• Welcome to our site! Electro Tech is an online community (with over 170,000 members) who enjoy talking about and building electronic circuits, projects and gadgets. To participate you need to register. Registration is free. Click here to register now.

Automated Parking Lot

Status
Not open for further replies.

bigoldblack

New Member
Hi all,

My names Ben and I'm new to this forum. I'm currently a college student so is pretty new to the electronic/electrical world.

I'm currently working on a school project that is due in about 5months. Its a automated parking lot controlled by a plc (Micrologix 1000 L32BWA) using a 3 axis system. The motor I am using are these :
G.S. ELECTRIC HIGH POWER DC MOTOR 1/4 HORSE POWER

This is the design I have made and is currently building.
http://img87.imageshack.us/img87/272/park3model.jpg

This is what I have currently done so far. I'm actually done building the structure, working on the axis now.
Flickr:photostream

My question is this. I need to be pretty accurate on the location of each section when programming and putting together axis. Any idea on how can achieve this as I am using dc motor with no braking system. I've already spent alot on this project and am not planning to spend more than $300.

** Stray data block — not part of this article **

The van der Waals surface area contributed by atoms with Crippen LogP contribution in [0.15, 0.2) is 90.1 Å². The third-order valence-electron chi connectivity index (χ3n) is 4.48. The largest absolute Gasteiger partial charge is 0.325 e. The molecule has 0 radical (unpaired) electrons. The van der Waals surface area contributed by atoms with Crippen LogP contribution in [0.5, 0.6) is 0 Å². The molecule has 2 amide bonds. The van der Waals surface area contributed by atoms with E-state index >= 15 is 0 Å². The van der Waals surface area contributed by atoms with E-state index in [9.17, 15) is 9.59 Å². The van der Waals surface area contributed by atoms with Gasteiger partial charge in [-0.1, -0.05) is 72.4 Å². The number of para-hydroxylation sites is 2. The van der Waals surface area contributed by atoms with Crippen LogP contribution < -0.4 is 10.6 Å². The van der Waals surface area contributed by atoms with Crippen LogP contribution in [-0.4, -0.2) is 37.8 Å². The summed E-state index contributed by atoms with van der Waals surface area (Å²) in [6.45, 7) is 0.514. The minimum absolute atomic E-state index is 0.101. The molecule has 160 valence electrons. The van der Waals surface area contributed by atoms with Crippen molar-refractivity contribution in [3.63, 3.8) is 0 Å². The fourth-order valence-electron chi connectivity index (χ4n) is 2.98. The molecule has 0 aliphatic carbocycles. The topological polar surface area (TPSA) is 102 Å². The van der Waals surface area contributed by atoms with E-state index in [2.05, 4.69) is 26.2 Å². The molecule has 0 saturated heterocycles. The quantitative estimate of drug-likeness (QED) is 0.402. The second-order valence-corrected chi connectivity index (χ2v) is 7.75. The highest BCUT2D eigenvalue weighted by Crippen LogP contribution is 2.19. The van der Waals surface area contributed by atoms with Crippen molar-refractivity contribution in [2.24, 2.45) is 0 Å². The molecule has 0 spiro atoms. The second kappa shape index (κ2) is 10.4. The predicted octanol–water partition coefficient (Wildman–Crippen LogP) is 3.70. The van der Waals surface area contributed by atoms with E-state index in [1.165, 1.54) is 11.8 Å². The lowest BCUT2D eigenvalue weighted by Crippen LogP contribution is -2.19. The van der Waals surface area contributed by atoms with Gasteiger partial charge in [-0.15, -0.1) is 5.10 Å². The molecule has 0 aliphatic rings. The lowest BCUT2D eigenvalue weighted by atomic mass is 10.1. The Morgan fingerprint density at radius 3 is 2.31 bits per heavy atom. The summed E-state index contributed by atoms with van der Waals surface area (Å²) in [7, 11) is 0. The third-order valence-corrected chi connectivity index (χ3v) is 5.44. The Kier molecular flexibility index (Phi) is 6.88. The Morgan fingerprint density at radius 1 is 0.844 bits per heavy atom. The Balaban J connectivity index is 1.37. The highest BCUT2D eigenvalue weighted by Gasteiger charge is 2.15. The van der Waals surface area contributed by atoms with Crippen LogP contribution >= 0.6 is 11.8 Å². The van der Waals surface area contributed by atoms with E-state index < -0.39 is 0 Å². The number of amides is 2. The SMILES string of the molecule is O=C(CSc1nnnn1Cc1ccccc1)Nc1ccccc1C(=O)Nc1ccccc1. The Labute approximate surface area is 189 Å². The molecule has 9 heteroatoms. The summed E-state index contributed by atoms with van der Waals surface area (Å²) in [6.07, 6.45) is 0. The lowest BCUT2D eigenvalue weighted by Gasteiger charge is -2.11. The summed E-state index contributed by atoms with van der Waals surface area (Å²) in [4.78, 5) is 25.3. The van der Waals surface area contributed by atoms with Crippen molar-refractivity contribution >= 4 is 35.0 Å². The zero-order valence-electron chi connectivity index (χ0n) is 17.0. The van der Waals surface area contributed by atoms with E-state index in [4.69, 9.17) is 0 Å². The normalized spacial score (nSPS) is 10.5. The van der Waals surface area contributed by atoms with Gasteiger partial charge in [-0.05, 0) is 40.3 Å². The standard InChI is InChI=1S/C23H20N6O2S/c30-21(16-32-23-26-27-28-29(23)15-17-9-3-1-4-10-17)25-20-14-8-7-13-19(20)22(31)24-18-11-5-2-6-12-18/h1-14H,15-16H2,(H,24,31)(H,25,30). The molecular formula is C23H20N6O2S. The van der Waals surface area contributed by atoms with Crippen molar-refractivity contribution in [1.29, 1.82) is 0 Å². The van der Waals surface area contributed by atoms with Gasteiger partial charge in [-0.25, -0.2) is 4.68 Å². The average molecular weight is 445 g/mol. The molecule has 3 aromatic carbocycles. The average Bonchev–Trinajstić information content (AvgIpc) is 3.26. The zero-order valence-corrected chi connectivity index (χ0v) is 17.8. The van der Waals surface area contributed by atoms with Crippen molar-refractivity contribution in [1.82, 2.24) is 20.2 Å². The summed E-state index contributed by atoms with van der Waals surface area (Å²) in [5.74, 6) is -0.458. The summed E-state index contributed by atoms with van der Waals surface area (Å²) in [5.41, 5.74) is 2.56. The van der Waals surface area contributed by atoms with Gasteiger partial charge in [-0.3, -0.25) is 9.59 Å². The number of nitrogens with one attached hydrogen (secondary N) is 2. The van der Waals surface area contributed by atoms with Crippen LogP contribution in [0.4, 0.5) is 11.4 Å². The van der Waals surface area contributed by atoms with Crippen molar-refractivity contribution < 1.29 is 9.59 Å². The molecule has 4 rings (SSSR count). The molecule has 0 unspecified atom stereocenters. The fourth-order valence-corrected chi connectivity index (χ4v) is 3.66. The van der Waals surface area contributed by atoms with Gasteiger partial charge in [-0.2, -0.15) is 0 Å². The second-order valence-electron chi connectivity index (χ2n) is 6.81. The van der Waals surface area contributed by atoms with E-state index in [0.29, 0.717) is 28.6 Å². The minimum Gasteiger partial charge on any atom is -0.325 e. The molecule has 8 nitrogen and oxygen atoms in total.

Thanks, any help/suggestions would help.
Just ask if anymore information is needed.

Ben.
 

Diver300

Well-Known Member
Most Helpful Member
You need a servo system.

Servo motors have a potentiometer that measures the position of the motor, in your case the height of the lift or whatever. The position is compared with what it is supposed to be, and the difference is used to control the motor current. A brake isn't important.

However, I would suggest a stepper motor system instead.
 

jpanhalt

Well-Known Member
Most Helpful Member
However, I would suggest a stepper motor system instead.
Maybe a word was left out?

I concur that a servo would work. A viable alternative would be stepper with feedback, such as a sensor when the lift is at the correct floor. Considering the number of rotations needed for the leadscrew, a stepper may be a simpler solution, particularly because you will probably have to have a location sensor anyway for the transfer function.